Title

Documenting the Presence of Snake Fungal Disease in Western Kentucky

Academic Level at Time of Presentation

Sophomore

Major

Biology

Minor

Chemistry

List all Project Mentors & Advisor(s)

Andrea K. Darracq, PhD.

Presentation Format

Oral Presentation

Abstract/Description

Ophidiomyces ophiodiicola (Oo) is the causative agent of snake fungal disease (SFD) in wild and captive snakes. Snake fungal disease may be an additive source of mortality for snake populations already declining due to anthropogenic disturbances as the average mortality rate of SFD is 40%. SFD can be found in many snake species in the United States, but little information on SFD exists in western Kentucky. We hand-captured a total of 46 snakes from 11 different species on the Land Between the Lakes National Recreation Area and surrounding areas in western KY. We collected swabs from each individual and conducted quantitative Polymerase Chain Reaction analysis to determine if any of the snakes captured had Oo present. We detected the presence of Oo on 4 different species and 20% (n = 9) of all individuals captured. We plan to continue this research in 2019 to increase our sample size and the diversity of snake species captured.

Spring Scholars Week 2019 Event

Watershed Studies Institute Research Symposium

This document is currently not available here.

Share

COinS
 

Documenting the Presence of Snake Fungal Disease in Western Kentucky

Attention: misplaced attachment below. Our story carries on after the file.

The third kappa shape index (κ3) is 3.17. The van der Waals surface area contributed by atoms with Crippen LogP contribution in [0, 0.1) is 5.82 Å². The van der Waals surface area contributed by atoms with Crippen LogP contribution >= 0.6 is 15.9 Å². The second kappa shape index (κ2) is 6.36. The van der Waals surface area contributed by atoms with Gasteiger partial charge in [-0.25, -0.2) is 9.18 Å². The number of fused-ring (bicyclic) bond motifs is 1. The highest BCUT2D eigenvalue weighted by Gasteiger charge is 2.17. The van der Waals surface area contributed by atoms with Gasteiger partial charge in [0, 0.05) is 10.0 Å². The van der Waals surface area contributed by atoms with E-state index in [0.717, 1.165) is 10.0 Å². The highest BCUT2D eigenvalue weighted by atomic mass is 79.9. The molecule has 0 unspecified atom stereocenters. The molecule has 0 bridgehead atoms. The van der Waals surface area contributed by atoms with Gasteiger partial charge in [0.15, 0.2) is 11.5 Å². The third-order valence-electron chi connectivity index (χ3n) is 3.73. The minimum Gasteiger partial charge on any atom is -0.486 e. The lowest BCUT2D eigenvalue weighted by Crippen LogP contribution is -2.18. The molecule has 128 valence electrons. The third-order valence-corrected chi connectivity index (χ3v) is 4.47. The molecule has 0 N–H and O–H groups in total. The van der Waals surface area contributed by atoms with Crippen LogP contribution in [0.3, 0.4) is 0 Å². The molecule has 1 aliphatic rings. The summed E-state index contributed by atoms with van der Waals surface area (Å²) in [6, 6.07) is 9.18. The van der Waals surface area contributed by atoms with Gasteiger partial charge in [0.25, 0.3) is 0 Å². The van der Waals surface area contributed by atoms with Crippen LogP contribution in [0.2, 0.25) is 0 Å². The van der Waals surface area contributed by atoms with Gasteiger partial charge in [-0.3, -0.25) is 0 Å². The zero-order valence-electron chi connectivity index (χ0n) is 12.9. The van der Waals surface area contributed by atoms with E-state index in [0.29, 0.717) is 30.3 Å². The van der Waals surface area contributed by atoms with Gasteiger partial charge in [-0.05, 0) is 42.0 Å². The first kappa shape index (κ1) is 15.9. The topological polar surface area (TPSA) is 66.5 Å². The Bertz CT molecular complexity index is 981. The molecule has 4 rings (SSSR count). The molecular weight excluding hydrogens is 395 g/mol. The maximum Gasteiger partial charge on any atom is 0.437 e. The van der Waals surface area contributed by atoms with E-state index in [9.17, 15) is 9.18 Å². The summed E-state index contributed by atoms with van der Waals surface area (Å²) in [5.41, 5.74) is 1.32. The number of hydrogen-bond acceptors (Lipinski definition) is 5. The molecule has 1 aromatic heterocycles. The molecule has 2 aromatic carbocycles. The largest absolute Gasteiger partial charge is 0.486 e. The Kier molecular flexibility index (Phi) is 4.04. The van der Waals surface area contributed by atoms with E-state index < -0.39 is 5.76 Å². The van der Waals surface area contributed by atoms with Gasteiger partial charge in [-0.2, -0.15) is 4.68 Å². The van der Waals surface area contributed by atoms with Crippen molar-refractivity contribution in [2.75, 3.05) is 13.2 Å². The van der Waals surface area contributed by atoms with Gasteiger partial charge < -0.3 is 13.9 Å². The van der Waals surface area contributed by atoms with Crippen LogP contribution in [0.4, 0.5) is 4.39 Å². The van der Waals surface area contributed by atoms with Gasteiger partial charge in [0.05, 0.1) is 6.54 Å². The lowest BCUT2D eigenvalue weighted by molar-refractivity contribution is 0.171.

Ophidiomyces ophiodiicola (Oo) is the causative agent of snake fungal disease (SFD) in wild and captive snakes. Snake fungal disease may be an additive source of mortality for snake populations already declining due to anthropogenic disturbances as the average mortality rate of SFD is 40%. SFD can be found in many snake species in the United States, but little information on SFD exists in western Kentucky. We hand-captured a total of 46 snakes from 11 different species on the Land Between the Lakes National Recreation Area and surrounding areas in western KY. We collected swabs from each individual and conducted quantitative Polymerase Chain Reaction analysis to determine if any of the snakes captured had Oo present. We detected the presence of Oo on 4 different species and 20% (n = 9) of all individuals captured. We plan to continue this research in 2019 to increase our sample size and the diversity of snake species captured.